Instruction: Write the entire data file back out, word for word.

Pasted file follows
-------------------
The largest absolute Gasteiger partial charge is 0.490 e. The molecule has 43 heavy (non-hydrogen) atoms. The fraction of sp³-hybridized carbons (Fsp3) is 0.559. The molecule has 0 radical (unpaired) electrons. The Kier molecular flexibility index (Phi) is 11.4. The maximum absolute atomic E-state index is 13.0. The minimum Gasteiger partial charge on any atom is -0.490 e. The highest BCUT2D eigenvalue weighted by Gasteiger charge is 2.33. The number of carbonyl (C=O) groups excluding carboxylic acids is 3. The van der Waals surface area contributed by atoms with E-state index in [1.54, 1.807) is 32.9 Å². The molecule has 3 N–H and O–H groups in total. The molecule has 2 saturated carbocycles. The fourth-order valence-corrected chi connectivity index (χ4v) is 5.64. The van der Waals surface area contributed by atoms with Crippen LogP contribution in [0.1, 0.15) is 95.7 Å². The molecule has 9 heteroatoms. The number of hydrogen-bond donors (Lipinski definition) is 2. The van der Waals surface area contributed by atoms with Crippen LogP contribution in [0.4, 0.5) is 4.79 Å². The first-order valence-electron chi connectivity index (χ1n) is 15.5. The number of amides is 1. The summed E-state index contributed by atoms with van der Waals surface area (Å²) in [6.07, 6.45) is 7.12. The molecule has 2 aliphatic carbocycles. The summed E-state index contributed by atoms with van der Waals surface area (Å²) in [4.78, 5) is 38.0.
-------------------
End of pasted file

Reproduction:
The largest absolute Gasteiger partial charge is 0.490 e. The molecule has 43 heavy (non-hydrogen) atoms. The fraction of sp³-hybridized carbons (Fsp3) is 0.559. The molecule has 0 radical (unpaired) electrons. The Kier molecular flexibility index (Phi) is 11.4. The maximum absolute atomic E-state index is 13.0. The minimum Gasteiger partial charge on any atom is -0.490 e. The highest BCUT2D eigenvalue weighted by Gasteiger charge is 2.33. The number of carbonyl (C=O) groups excluding carboxylic acids is 3. The van der Waals surface area contributed by atoms with E-state index in [1.54, 1.807) is 32.9 Å². The molecule has 3 N–H and O–H groups in total. The molecule has 2 saturated carbocycles. The fourth-order valence-corrected chi connectivity index (χ4v) is 5.64. The van der Waals surface area contributed by atoms with Crippen LogP contribution in [0.1, 0.15) is 95.7 Å². The molecule has 9 heteroatoms. The number of hydrogen-bond donors (Lipinski definition) is 2. The van der Waals surface area contributed by atoms with Crippen LogP contribution in [0.4, 0.5) is 4.79 Å². The first-order valence-electron chi connectivity index (χ1n) is 15.5. The number of amides is 1. The summed E-state index contributed by atoms with van der Waals surface area (Å²) in [6.07, 6.45) is 7.12. The molecule has 2 aliphatic carbocycles. The summed E-state index contributed by atoms with van der Waals surface area (Å²) in [4.78, 5) is 38.0.